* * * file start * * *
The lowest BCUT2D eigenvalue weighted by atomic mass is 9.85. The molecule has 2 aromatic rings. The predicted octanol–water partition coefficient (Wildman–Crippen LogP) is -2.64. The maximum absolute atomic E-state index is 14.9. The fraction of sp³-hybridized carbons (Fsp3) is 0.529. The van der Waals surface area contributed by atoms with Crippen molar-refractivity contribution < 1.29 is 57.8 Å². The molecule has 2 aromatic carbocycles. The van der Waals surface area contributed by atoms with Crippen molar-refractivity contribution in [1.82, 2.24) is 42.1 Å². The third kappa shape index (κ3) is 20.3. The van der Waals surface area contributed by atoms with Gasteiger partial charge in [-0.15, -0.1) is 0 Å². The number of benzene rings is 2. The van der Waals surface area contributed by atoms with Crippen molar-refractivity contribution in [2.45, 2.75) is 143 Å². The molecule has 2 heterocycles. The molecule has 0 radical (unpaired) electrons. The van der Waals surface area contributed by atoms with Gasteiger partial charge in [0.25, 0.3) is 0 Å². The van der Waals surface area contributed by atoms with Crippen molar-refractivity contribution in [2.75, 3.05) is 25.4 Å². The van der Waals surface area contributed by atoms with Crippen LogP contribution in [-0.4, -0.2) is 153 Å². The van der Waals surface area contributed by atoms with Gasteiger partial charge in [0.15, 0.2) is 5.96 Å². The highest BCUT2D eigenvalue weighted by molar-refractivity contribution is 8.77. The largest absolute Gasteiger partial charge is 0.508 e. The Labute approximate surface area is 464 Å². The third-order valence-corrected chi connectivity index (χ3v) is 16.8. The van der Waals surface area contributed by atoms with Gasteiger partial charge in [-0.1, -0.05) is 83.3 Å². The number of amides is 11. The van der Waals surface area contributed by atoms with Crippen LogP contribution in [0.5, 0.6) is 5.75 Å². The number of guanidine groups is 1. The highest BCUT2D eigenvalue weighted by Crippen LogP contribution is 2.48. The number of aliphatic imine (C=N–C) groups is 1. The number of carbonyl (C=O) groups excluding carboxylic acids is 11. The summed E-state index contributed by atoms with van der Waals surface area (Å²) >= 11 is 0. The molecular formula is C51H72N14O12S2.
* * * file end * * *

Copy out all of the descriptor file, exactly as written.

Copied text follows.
The lowest BCUT2D eigenvalue weighted by atomic mass is 9.85. The molecule has 2 aromatic rings. The predicted octanol–water partition coefficient (Wildman–Crippen LogP) is -2.64. The maximum absolute atomic E-state index is 14.9. The fraction of sp³-hybridized carbons (Fsp3) is 0.529. The van der Waals surface area contributed by atoms with Crippen molar-refractivity contribution < 1.29 is 57.8 Å². The molecule has 2 aromatic carbocycles. The van der Waals surface area contributed by atoms with Crippen molar-refractivity contribution in [1.82, 2.24) is 42.1 Å². The third kappa shape index (κ3) is 20.3. The van der Waals surface area contributed by atoms with Gasteiger partial charge in [-0.15, -0.1) is 0 Å². The number of benzene rings is 2. The van der Waals surface area contributed by atoms with Crippen molar-refractivity contribution in [2.45, 2.75) is 143 Å². The molecule has 2 heterocycles. The molecule has 0 radical (unpaired) electrons. The van der Waals surface area contributed by atoms with Gasteiger partial charge in [0.25, 0.3) is 0 Å². The van der Waals surface area contributed by atoms with Crippen molar-refractivity contribution in [2.75, 3.05) is 25.4 Å². The van der Waals surface area contributed by atoms with Crippen LogP contribution in [-0.4, -0.2) is 153 Å². The van der Waals surface area contributed by atoms with Gasteiger partial charge in [0.15, 0.2) is 5.96 Å². The highest BCUT2D eigenvalue weighted by molar-refractivity contribution is 8.77. The largest absolute Gasteiger partial charge is 0.508 e. The Labute approximate surface area is 464 Å². The third-order valence-corrected chi connectivity index (χ3v) is 16.8. The van der Waals surface area contributed by atoms with Gasteiger partial charge in [-0.1, -0.05) is 83.3 Å². The number of amides is 11. The van der Waals surface area contributed by atoms with Crippen LogP contribution in [0.5, 0.6) is 5.75 Å². The number of guanidine groups is 1. The highest BCUT2D eigenvalue weighted by Crippen LogP contribution is 2.48. The number of aliphatic imine (C=N–C) groups is 1. The number of carbonyl (C=O) groups excluding carboxylic acids is 11. The summed E-state index contributed by atoms with van der Waals surface area (Å²) >= 11 is 0. The molecular formula is C51H72N14O12S2.